Far from home, in exotic L.A. (where I'd like to be myself), Rose is still plugging away in the entertainment industry. Specifically, she's doing free lance editing for a company that produces promos for syndicated shows.

That means that she and Zoe (our Boxer who has become Rose's Boxer) are far from home on her 23rd birthday. She is planning to go again this year to Porto's Bakery (which I spoke of in our L.A. Diary) and select a decadent cake.

Perhaps the Parisian? (Devil’s food chocolate cake, layered and decorated with chocolate whipped cream. Finished with chocolate shavings.)

Or the Red Velvet Cake? I'm not crazy about red velvet cakes but look at those lovely rose petals on top. (Layers of red velvet cake and cream cheese filling. Finished with cream cheese icing. Decorated with red velvet crumbs and fresh rose petals.)

Or possibly the Checkers Cake? (Two layers of white sponge cake, layer of Bavarian cream, layer of chocolate mousse, finished with chocolate ganache.)

If memory serves, last year she chose a Chocolate Raspberry cake. Chocolate and raspberries is a combination Rose is passionately fond of.

I'd rather have her here and be making a cake (if memory serves, she prefers a Chocolate Buttermilk Layer Cake with Peanut Butter Frosting). It wouldn't be as pretty, but I bet the company would make up for it. I've sent gifts (fingers crossed they got there on time) and I can buy her cake, but I can't give her a hug.

So I miss Rose on her birthday but I hope it is a wonderful day for her. She will be celebrating with friends, one of whom shares a birthday with her.

They will be barbecuing and going to see The Great Gatsby. Rose loves Baz Luhrmann's movies and does not care much about the original F. Scott Fitzgerald movie. So from what I have read, she should have a wonderful time.

Happy Birthday, Rose!

Friday, May 10, 2013

Once a Spy by Keith Thomson

Once a SpyOnce a Spy by Keith Thomson

My rating: 4 of 5 stars

I came across this thanks to Mystery Scene magazine where I have found many great recommendations.

Imagine a super spy managing to live long enough to develop Alzheimer's. What happens when he may inadvertently let slip some of the big secrets he knows?

Such is the premise of this really enjoyable book. Drummond Clark is the aging spy in question. His son Charlie is addicted to betting at the track and desperately trying to figure out how he's going to pay back a Russian mobster when his father turns up missing. All Charlie is trying to do is to return his father home and figure out which assisted living facility would be best, while skimming enough to pay his debts. However, repeated "coincidental" attempts on their lives send them on the lam for a simultaneously humorous and touching attempt to escape.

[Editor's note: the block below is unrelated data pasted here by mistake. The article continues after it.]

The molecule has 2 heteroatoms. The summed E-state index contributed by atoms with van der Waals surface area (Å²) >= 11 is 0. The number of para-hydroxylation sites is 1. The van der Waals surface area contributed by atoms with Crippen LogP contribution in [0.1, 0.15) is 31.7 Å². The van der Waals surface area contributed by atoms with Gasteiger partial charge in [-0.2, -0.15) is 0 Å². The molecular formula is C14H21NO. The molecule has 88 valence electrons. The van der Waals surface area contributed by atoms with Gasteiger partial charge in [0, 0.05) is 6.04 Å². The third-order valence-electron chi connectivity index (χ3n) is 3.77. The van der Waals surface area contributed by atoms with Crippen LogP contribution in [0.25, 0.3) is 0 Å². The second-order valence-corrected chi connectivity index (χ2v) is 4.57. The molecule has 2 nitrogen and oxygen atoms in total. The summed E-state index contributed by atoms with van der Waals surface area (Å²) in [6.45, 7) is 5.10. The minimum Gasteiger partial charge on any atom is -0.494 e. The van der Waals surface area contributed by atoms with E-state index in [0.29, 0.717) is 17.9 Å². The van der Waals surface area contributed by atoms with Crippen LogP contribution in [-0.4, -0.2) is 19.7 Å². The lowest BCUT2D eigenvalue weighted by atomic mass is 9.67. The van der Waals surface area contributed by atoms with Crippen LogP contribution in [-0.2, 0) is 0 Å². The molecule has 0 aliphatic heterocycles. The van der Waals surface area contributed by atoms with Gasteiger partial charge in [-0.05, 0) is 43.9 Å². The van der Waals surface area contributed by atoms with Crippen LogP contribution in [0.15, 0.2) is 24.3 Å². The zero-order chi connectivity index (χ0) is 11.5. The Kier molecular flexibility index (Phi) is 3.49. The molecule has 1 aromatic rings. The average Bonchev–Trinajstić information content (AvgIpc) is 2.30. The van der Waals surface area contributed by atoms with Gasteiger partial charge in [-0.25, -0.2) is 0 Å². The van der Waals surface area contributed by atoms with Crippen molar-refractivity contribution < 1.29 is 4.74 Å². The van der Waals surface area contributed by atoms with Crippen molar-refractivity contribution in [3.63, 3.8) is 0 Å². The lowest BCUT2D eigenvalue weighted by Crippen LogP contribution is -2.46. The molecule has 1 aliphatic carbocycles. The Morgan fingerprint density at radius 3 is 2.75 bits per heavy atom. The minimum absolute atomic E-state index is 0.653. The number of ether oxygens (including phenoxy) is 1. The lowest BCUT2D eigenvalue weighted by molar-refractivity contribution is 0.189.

The scene at the beginning of the book when the father slips his leash of "company" monitors is a great example of the combination of unconscious trained stealth and Alzheimer's with which Charlie must deal for the remainder of the book. Along the way Charlie and his father spend time together, some lucidly and some not, in a way they never did before ... and Charlie discovers that his gambling career and natural talent combine unexpectedly to help keep them alive.

Thursday, May 9, 2013

Worth a Thousand Words: Library Cat

Library Cat
by Belinda Del Pesco

The Man Behind "The Booth at the End"

We are latecomers to The Booth at the End but enthusiastic nonetheless. The premise is simple but pure story telling:
A mysterious Man sits at a booth at the end of a diner. People approach him because they've heard The Man has a gift. He can solve their problems: A parent with a sick child, a woman who wants to be prettier, a nun who has lost her faith. The Man can give these people what they want. For a price.
Read more about it at my link above.

For those who have seen it already, Joseph Susanka has a real treat which I can't believe I haven't mentioned until now.

He's been sharing his ongoing conversation with Christopher “C.K.” Kubasik, creator and writer of The Booth at the End. The entire thing is a delight for anyone who loves storytelling.

Just to give you a tiny taste, C.K. gives a lot of credit to his Catholic upbringing with his rich appreciation of story and symbolism. (He isn't Catholic now, just fyi.)

With a fourth part promised! Thank you Joseph and C.K.!

Philip K. Dick's World ... and Ours

So what does Dick have to say about surviving and prevailing in this world?


Instead he focused on human decency, as expressed through empathy and sacrifice. In his work, characters often come through by doing the hard thing at the right moment. ...

This is what Dick has to offer -- something beyond mere politics; a glimpse at what makes us human. The moral law within, the ability to tell good from evil without actually being able to define them. In a literary world teeming with Mailers, and Vidals, and Thompsons, overrun with the cynical, and the vicious, and the twisted, Philip Dick stood alone in his defense of the human values.
Many thanks to Leah for pointing me to this article positing that Philip K. Dick was a prophet who foretold the times in which we now live. Jarring as that seems to anyone who has read a Philip K. Dick novel, it also hits a strain of truth.

I was just listening to Movies on the Radio where host David Garland and composer Michael Giacchino were discussing the continuing appeal of the original Star Trek series. They concluded it was because Star Trek was made in a time when there was great hope of using our technological power to do good. That sense is carried on through the movies, to a large degree. It is true that sense of optimism was the prevailing attitude and one saw it then in a lot of ways, especially in science fiction.

Unfortunately, it seems as if we live now in times where there is depression instead of optimism. From my limited exposure to Dick's writing, we could all do worse than to read Galactic Pot-Healer and then go out to face our challenges.